Thursday, 27 September 2018

Lemon Loaf Cake DF EF GF WF SF NF

This is my variation on a gingerbread loaf recipe in Pippa Kendrick's "Free From Food for Family and Friends".  It's a fabulous recipe, rises well and is so simple and quick to make.



Ingredients

  • 275g Gluten-free self-raising flour (I use Doves Farm)
  • 1tbsp Mixed Spice
  • 1tsp additional gluten-free baking powder
  • 200g soft light brown sugar
  • 100ml sunflower oil
  • 2 tbsp lemon juice 
  • 1tsp lemon flavouring
  • 170ml water

Method
  • Preheat the oven to 200C (400F) then lightly grease a large loaf tin and line with baking parchment.(Tip, I buy the ready formed loaf tin liners from Lakeland!)
  • Sift flour, baking powder and mixed spice into a large mixing bowl.
  • Pour over the lemon juice, sunflower oil and lemon flavouring plus 170ml water and mix until you have a smooth batter.
  • Tip the mixture into the prepared loaf tin, levelling the top with the back of a spoon.
  • Bake for 30-35 mins or until a skewer inserted into the middle comes out clean.
  • Leave to cool for ten minutes before transferring to a wire rack.  DO NOT CUT until full cool.

Freezes really well in slices ready for last minute treats, packed lunches and days out!



Thursday, 19 April 2018

The Child First and Always?


Last night we waited for the ITV programme on Great Ormond Street with trepidation. So many families I know feel violated all over again by the articles over on The Bureau of Investigative Journalism which although ground breaking in many respects fall short of holding the Gastro department at GOSH to account.  They - and we - have had to endure years of poor care/no care/false accusations whilst being kept in the dark about what was really happening at the hospital. For some it's cathartic that some of the truth is coming out at last, but for many it's opening old wounds.

Our thoughts?
It was a good start. We thought the documentary was quite clear the disease exists, but is rare. It covered the accusations of over diagnosis and over treatment simplistically but fell short of making it clear how desperate many families are for help by the time they get to GOSH. More concerning was that it also came across on the programme that it was clear cut this had occurred and that this was founded on an agreed definition of Eosinophilic Gastrointestinal Disease - EGID.

Anyone who has any experience of EGID will tell you there is no such thing.

Sunday, 15 April 2018

A Post Fact Era

- or how Great Ormond Street Hospital for Children managed to avoid the factual information of their damning Investigative Review in 2015 from going public whilst parents took the blame.

So today, you have probably read The Guardian article on over diagnosis and over treatment of EGID at Great Ormond Street Hospital over the past seven years. Having been in the middle of this for all of those seven years, I can assure you there is MUCH more to the story. There is more info here, sadly the Syrian situation meant the Guardian article was cut down. It's STILL not the whole story though.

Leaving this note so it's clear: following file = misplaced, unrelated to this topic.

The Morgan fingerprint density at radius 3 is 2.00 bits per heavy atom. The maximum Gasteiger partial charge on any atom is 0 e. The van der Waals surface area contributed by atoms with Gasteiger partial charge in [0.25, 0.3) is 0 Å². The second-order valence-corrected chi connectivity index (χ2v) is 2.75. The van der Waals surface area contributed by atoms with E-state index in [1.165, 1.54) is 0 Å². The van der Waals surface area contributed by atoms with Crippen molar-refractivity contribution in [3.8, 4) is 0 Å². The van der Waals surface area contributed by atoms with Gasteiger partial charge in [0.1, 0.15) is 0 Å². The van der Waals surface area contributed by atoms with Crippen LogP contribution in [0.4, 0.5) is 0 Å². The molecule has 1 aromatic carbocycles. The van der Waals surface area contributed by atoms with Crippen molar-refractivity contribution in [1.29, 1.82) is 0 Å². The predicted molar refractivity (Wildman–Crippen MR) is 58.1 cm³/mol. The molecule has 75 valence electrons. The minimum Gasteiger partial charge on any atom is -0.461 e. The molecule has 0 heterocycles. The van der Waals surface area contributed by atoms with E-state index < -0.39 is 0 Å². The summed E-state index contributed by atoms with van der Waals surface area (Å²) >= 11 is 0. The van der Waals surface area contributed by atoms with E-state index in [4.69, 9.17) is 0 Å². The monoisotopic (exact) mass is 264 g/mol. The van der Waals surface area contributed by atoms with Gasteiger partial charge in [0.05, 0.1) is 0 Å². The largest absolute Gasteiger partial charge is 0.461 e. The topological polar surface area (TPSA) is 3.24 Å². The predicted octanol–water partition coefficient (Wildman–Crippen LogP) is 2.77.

Warning: This is super long. The events at Great Ormond Street over the past few years have left many of my friends and I reeling, collateral damage as the Gastro department attempted to extricate themselves from a hugely damning - and damaging, had it been made public - investigation by the Royal College of Paediatrics and Child Health. What followed their investigation in 2015 should make you angry. Very angry. This hospital persistently campaigns for charitable funding over and above any other hospital in the UK. Many departments are centres of excellence, but not Gastro. The RCPCH identified considerable failings, but in an attempt to restore order the proverbial baby went out with the bath water. Good doctors were scapegoated along with parents and the biggest losers of all were the patients. 

Children.

Our Story
We first went to GOSH at the end of July 2010. With a very strong family history of reflux and associated gastro issues, also seemingly non-associated non-gastro issues, we were desperate for answers.  As per our story here http://thereciperesource.blogspot.co.uk/2014/02/why-i-set-up-recipe-resource-long.html we were making progress on the reflux but struggling with motility issues, distension and a host of other issues.

We initially saw our new consultant privately, following an NHS referral from our local hospital being moved to another Consultant. (Our local paediatrician was keen for us to see this particular doctor because she had several patients under him and felt he was most expert on allergic gut conditions and would aim for the most normal approach possible, unlike some consultants at GOSH who were renown for pulling all food and imposing formula only diets when EGID or similar was suspected.)

Our consultant was quite thorough but very quickly fitted both twins into the allergic gut camp during our discussion. 

The photo below of our son’s hugely distended abdomen concerned him considerably. He later said he was concerned this was symptomatic of Pseudo Obstruction but in actual fact it was more connected with the 12 sachets a day of Movicol he had been prescribed locally for some time - something I had been concerned about. Movicol is the same plastic that is in disposable nappies. All parents have no doubt seen what happens when a toddler in a nappy sits in water.... it's a great drug for those with hard stool, but if your gut can't move loose stool, it certainly isn't going to do a great job of moving large volumes of loose stool...



We were prescribed medication - cetirizine daily, sodium chromoglycate and maintained our high dose of PPI medication (acid production suppressant) and were booked for review. Unfortunately our son’s motility issues were no better so he was booked for a gastroscopy and colonoscopy. This was no knee jerk reaction. Our son was going 2-3 weeks without passing stool then blocking the toilet, and was in huge discomfort. We were told that significant eosinophils per hpf were found throughout his bowel, in addition to lymphoid hyperplasia and he was diagnosed with Eosinophilic Enterocolitis. 

There was discussion as to whether Lymphoid Hyperplasia is EGID “waxing” or “waning”, and I actually asked how he knew eosinophils were intrinsically bad - or whether they in fact be part of the repair process? I know of many families for whom LH became the sole reason for diagnosis, and later many more who were diagnosed on symptoms alone. I suspect the desire to reduce invasive testing was the paramount concern for our consultant, but however well intentioned this meant some were perhaps labelled without supporting evidence. This should however be weighed against the merits of trialling treatments to produce resolution as quickly and easily as possible though with minimal discomfort and maximum gain for the patient. For this reason we never queried his assertion that our daughter was also an EGID patient.